# Most populated range of floating point numbers in array

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lvn on 8 Sep 2014
Commented: lvn on 9 Sep 2014
histc can be used on a floating point array to find the bin with the largest number of elements. However these bins are fixed, and for a fixed width of bin, might not be optimal.
Example
a=[0 0.01 0.4 0.45 0.55 0.56 0.60]
histc(a,[0 0.5 1])
ans =
4 3 0
So the most frequent bin is [0, 0.5]. However, I am interested in a function that finds the range of at most 0.5 wide, with the most elements, so in this case [0.4, 0.6] which contains 5 elements. Does anybody know an elegant way of doing this?

Roger Stafford on 8 Sep 2014
Perhaps you won't consider this for-loop solution elegant, but it should be computationally efficient. I will assume that your array 'a' is already in ascending order, as in your example. If not, you should sort it first before using the following code:
d = 0.5; % <-- or whatever you choose
n = length(a);
i1 = 1;
for i2 = 1:n
if a(i2)-a(i1) <= d
m = i2;
else
i1 = i1+1;
end
end
The interval [a(m-n+i1),a(m)] is of width less than or equal to d and contains the maximum number of points among such intervals. If there are other such intervals with the same number of points, this is the first one encountered.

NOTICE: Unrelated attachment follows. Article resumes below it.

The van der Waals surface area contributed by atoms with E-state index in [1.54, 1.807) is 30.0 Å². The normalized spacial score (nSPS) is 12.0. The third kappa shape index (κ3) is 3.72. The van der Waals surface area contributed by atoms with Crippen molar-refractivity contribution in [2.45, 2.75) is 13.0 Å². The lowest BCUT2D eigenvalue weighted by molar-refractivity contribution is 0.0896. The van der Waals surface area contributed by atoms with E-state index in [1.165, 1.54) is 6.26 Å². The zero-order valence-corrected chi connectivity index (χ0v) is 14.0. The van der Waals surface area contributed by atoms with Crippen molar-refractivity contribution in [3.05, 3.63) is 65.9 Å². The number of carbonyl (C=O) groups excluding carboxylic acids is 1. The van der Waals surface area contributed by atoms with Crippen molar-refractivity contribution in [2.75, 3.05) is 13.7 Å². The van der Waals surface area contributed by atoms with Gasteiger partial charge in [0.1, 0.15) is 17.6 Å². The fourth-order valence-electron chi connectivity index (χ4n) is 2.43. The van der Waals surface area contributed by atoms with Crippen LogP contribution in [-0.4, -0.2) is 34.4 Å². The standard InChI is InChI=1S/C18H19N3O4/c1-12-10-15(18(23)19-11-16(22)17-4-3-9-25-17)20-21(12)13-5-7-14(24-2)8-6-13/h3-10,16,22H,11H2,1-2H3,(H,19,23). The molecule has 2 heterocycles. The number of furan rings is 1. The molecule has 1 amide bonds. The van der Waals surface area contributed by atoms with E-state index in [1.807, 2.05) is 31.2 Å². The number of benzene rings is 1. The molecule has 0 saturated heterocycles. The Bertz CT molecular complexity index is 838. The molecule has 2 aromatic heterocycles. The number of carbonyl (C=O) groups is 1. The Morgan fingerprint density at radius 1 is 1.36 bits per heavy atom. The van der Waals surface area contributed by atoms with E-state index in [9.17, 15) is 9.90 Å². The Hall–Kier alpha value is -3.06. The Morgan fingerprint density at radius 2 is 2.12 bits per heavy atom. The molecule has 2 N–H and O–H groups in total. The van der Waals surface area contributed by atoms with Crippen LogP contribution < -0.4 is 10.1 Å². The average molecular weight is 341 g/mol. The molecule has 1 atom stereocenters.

lvn on 9 Sep 2014
Fantastic! My solution was a very slow double for loop over all begin and end combinations, and for my purposes just too slow. Yours works like a charm. Thank you very much!

Honglei Chen on 8 Sep 2014
You can just do
histc(a,[0 0.4 0.6 1])
if you know for sure you want the interval [0.4 0.6]. Otherwise, you can use hist
y = hist(a,[0 0.5 1])
which specifies the center
lvn on 8 Sep 2014
Thanks for the answer, the problem is that I do not know in advance the boundaries of the interval (from one run to another, the vector attains different values). Only the maximum width of the interval is known.